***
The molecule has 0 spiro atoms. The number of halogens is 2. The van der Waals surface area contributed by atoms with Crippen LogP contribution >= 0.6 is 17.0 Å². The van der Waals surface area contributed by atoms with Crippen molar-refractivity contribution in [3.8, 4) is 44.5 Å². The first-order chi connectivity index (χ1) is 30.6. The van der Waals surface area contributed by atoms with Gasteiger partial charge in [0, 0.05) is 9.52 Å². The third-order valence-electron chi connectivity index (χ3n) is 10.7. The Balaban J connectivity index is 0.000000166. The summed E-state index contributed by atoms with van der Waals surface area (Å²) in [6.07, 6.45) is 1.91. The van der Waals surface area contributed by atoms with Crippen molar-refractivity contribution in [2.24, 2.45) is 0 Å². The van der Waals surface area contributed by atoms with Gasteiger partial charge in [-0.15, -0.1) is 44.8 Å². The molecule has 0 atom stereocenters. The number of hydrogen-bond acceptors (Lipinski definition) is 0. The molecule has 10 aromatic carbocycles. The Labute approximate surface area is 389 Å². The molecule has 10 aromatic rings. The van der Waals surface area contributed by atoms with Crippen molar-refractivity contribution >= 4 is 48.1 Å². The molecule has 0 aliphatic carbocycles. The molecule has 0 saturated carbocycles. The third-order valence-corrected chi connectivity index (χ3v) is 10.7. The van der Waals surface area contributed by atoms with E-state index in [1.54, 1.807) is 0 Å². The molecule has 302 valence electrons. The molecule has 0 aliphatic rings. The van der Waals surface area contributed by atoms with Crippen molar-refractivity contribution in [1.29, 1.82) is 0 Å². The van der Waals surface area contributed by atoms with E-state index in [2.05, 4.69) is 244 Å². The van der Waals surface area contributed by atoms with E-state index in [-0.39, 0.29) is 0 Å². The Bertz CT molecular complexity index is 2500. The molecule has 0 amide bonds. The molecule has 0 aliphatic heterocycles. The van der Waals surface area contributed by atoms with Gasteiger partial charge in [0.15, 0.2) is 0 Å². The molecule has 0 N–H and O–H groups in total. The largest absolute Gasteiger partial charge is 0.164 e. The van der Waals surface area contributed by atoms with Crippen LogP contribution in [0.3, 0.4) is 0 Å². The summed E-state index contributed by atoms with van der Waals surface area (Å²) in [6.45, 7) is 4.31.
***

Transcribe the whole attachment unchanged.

The molecule has 0 spiro atoms. The number of halogens is 2. The van der Waals surface area contributed by atoms with Crippen LogP contribution >= 0.6 is 17.0 Å². The van der Waals surface area contributed by atoms with Crippen molar-refractivity contribution in [3.8, 4) is 44.5 Å². The first-order chi connectivity index (χ1) is 30.6. The van der Waals surface area contributed by atoms with Gasteiger partial charge in [0, 0.05) is 9.52 Å². The third-order valence-electron chi connectivity index (χ3n) is 10.7. The Balaban J connectivity index is 0.000000166. The summed E-state index contributed by atoms with van der Waals surface area (Å²) in [6.07, 6.45) is 1.91. The van der Waals surface area contributed by atoms with Crippen molar-refractivity contribution in [2.24, 2.45) is 0 Å². The van der Waals surface area contributed by atoms with Gasteiger partial charge in [-0.15, -0.1) is 44.8 Å². The molecule has 0 atom stereocenters. The number of hydrogen-bond acceptors (Lipinski definition) is 0. The molecule has 10 aromatic carbocycles. The Labute approximate surface area is 389 Å². The molecule has 10 aromatic rings. The van der Waals surface area contributed by atoms with Crippen molar-refractivity contribution >= 4 is 48.1 Å². The molecule has 0 aliphatic carbocycles. The molecule has 0 saturated carbocycles. The third-order valence-corrected chi connectivity index (χ3v) is 10.7. The van der Waals surface area contributed by atoms with E-state index in [1.54, 1.807) is 0 Å². The molecule has 302 valence electrons. The molecule has 0 aliphatic rings. The van der Waals surface area contributed by atoms with Crippen molar-refractivity contribution in [1.29, 1.82) is 0 Å². The van der Waals surface area contributed by atoms with E-state index in [2.05, 4.69) is 244 Å². The van der Waals surface area contributed by atoms with E-state index in [-0.39, 0.29) is 0 Å². The Bertz CT molecular complexity index is 2500. The molecule has 0 amide bonds. The molecule has 0 aliphatic heterocycles. The van der Waals surface area contributed by atoms with Gasteiger partial charge in [0.15, 0.2) is 0 Å². The molecule has 0 N–H and O–H groups in total. The largest absolute Gasteiger partial charge is 0.164 e. The van der Waals surface area contributed by atoms with Crippen LogP contribution in [0.3, 0.4) is 0 Å². The summed E-state index contributed by atoms with van der Waals surface area (Å²) in [6.45, 7) is 4.31.